van der Schaar Lab

The case for Human AI Empowerment

Responsible AI and AI Alignment are not enough. We also need AI to empower humans


The availability and formidable power of ChatGPT and other large language models mean that the risks for humanity from unconstrained Artificial Intelligence (AI) have rightly moved centre stage. The worry is that, by mistake or through malice, humans will develop AI systems so powerful but so uncontrolled that AIs will seek to, and succeed in, performing acts, from influencing elections to destroying energy infrastructure and worse, that will be unsanctioned by, and detrimental to, society. This has led to massively increased interest in two areas: “Responsible AI” and “AI Alignment”.

Responsible AI is about making sure AI systems are built and operate transparently, ethically, safely, and accountably. AI Alignment is about making sure the goals of AI systems match humanity’s goals. (The van der Schaar Lab has done extensive research on Responsible AI with a special focus on Responsible AI in healthcare.)

Responsible development and deployment of AI that is aligned with human goals is undoubtedly important. However, seeking to constrain how AI systems should be developed through, for example, technology and regulation, will not manage two other risks:

  1. In seeking to manage the downside risks of AI, we may miss out on the unprecedented potential benefits of AI for humanity; and

  2. In the successful (responsible and aligned) deployment of AI, large sections of humanity may be marginalised as AI systems displace millions of people from their jobs

We must not become so focused just on preventing an apocalypse that we diminish the quality of life for millions of people or lose sight of AI’s extraordinary potential to improve the world.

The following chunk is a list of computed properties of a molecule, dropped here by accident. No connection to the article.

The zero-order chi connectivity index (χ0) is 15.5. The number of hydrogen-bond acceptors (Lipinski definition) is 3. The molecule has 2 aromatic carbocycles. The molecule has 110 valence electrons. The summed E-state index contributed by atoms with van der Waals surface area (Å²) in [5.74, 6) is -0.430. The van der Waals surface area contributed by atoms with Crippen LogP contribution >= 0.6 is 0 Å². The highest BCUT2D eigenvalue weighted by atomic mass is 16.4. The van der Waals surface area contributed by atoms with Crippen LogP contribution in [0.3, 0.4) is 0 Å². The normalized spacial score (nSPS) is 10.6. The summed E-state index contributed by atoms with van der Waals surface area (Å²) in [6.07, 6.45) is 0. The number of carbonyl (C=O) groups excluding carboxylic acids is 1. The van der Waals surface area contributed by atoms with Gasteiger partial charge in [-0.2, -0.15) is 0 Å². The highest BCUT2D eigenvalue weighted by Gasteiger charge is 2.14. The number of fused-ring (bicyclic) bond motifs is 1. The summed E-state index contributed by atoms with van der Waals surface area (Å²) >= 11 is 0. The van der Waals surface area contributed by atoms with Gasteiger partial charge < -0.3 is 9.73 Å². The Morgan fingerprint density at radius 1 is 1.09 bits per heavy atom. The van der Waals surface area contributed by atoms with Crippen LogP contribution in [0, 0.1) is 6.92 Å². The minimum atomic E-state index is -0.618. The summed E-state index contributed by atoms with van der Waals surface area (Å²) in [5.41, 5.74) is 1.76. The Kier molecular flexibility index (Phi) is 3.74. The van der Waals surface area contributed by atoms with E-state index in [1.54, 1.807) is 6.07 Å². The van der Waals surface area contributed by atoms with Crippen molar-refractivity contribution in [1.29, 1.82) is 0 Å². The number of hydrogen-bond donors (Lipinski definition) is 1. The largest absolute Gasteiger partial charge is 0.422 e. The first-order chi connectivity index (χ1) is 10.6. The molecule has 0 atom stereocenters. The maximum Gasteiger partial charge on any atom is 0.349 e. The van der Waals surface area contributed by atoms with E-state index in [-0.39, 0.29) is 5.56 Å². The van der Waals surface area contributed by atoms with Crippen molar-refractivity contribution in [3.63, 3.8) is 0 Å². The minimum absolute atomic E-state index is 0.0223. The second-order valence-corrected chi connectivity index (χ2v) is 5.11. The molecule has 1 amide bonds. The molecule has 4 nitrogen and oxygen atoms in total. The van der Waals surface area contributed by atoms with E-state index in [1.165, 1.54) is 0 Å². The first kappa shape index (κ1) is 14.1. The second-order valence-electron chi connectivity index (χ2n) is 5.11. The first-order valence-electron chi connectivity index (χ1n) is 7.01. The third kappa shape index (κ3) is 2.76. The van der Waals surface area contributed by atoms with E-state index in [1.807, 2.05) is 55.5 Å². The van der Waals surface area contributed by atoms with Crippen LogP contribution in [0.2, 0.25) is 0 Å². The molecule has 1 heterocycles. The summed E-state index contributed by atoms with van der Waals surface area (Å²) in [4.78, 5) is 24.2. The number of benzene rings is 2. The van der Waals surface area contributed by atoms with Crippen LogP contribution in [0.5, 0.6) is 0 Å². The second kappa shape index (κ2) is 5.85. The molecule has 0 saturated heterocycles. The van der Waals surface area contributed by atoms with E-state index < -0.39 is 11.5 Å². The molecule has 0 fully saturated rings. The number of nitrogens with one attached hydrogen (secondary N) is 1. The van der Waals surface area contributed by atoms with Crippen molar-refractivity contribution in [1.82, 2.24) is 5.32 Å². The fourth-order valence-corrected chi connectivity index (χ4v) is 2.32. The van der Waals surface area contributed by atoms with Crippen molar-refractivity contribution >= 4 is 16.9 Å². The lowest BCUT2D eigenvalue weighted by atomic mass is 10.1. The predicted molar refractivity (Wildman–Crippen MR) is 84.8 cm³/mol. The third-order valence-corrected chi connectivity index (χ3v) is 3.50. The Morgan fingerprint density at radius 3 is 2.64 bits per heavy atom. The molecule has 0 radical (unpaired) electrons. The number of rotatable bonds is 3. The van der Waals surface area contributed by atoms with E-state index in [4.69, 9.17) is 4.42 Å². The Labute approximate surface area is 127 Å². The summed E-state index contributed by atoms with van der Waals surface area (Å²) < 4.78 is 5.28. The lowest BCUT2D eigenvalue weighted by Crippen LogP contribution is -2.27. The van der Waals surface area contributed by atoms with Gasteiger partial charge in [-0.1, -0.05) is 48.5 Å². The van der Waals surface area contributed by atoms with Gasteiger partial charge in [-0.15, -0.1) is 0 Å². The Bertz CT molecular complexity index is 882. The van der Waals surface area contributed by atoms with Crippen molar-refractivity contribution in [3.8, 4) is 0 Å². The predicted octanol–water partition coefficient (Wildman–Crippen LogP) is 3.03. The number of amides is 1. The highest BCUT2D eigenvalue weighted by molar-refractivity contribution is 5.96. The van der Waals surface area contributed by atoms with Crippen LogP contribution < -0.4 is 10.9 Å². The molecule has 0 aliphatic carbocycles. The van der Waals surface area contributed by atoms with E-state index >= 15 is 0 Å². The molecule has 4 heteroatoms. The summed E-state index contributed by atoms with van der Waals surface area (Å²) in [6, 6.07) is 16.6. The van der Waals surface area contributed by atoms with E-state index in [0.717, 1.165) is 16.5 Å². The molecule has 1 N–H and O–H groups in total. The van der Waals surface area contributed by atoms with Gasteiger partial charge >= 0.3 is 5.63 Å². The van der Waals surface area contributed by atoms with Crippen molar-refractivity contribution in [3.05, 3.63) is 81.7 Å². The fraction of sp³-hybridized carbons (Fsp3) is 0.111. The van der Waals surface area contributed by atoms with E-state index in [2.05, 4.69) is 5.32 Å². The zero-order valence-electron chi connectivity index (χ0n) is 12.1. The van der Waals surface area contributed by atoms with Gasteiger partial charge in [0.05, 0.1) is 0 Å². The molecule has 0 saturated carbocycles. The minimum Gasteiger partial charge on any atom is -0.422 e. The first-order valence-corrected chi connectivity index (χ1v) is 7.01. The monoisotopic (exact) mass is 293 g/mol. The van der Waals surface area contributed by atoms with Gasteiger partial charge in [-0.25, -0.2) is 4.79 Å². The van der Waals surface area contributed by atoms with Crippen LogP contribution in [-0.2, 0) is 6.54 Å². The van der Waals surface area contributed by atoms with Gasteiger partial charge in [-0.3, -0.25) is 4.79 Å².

We therefore propose adding a positive third requirement to this debate alongside “Responsible AI” and “AI Alignment”, namely “Human AI Empowerment” (HAE). HAE does not just put humans in charge of setting the machine’s goals as AI Alignment seeks to do but introduces an aspiration for AI to improve humans’ ability to have satisfying jobs and perform them well, learn more effectively and make better decisions. We believe that just focusing on Responsible AI and AI Alignment could result in the marginalisation of humans in many professions and domains. Adding the HAE requirement alongside Responsible AI and AI Alignment will encourage the development of AI systems that seek to make humans more effective and fulfilled rather than marginalised and displaced while at the same time (because of the other two sets of requirements) ensuring the systems are safe.

Human AI Empowerment

We define Human AI Empowerment as the goal of developing AI technologies to enhance human capabilities, well-being, and autonomy, ensuring that AI systems are designed to support, augment, and elevate human abilities, experiences, and values across diverse domains of life.

HAE is different to both Responsible AI and AI Alignment. Responsible AI focuses on the principles and practices of developing and deploying AI systems in a manner that is transparent, ethical, safe, and accountable. It addresses fairness, bias, privacy, and the responsible use of AI. HAE shares some goals with Responsible AI, but explicitly aims to improve human capabilities and well-being.

AI Alignment is concerned with designing AI systems with goals and intentions aligned with human values and objectives, so that AI systems act in the best interests of humans while avoiding harmful consequences. AI Alignment focuses on creating AI systems that follow human-defined goals without causing unintended negative consequences. In contrast, Human AI Empowerment goes beyond setting goals for AI systems that align with human values. It emphasises developing AI systems that actively augment human abilities, enhance well-being, and promote human autonomy.